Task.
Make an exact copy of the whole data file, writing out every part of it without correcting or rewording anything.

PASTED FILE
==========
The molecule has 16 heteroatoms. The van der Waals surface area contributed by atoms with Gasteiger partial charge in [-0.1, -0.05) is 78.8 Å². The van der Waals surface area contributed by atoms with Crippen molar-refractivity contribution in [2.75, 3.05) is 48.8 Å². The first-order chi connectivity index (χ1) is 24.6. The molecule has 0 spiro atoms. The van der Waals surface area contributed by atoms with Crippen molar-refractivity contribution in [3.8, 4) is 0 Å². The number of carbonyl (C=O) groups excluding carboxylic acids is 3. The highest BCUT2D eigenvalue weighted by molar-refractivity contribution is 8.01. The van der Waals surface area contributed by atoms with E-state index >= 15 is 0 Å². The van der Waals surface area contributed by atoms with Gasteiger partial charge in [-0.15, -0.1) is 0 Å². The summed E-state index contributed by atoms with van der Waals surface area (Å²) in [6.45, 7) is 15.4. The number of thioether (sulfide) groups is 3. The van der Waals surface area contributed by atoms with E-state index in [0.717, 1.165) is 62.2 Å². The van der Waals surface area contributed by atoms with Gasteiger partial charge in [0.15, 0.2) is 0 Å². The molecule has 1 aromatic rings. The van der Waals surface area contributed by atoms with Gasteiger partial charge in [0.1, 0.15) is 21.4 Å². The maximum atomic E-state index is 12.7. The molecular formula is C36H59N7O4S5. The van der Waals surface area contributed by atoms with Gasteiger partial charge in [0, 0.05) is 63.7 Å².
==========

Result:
The molecule has 16 heteroatoms. The van der Waals surface area contributed by atoms with Gasteiger partial charge in [-0.1, -0.05) is 78.8 Å². The van der Waals surface area contributed by atoms with Crippen molar-refractivity contribution in [2.75, 3.05) is 48.8 Å². The first-order chi connectivity index (χ1) is 24.6. The molecule has 0 spiro atoms. The van der Waals surface area contributed by atoms with Crippen molar-refractivity contribution in [3.8, 4) is 0 Å². The number of carbonyl (C=O) groups excluding carboxylic acids is 3. The highest BCUT2D eigenvalue weighted by molar-refractivity contribution is 8.01. The van der Waals surface area contributed by atoms with E-state index >= 15 is 0 Å². The van der Waals surface area contributed by atoms with Gasteiger partial charge in [-0.15, -0.1) is 0 Å². The summed E-state index contributed by atoms with van der Waals surface area (Å²) in [6.45, 7) is 15.4. The number of thioether (sulfide) groups is 3. The van der Waals surface area contributed by atoms with E-state index in [0.717, 1.165) is 62.2 Å². The van der Waals surface area contributed by atoms with Gasteiger partial charge in [0.15, 0.2) is 0 Å². The molecule has 1 aromatic rings. The van der Waals surface area contributed by atoms with Gasteiger partial charge in [0.1, 0.15) is 21.4 Å². The maximum atomic E-state index is 12.7. The molecular formula is C36H59N7O4S5. The van der Waals surface area contributed by atoms with Gasteiger partial charge in [0, 0.05) is 63.7 Å².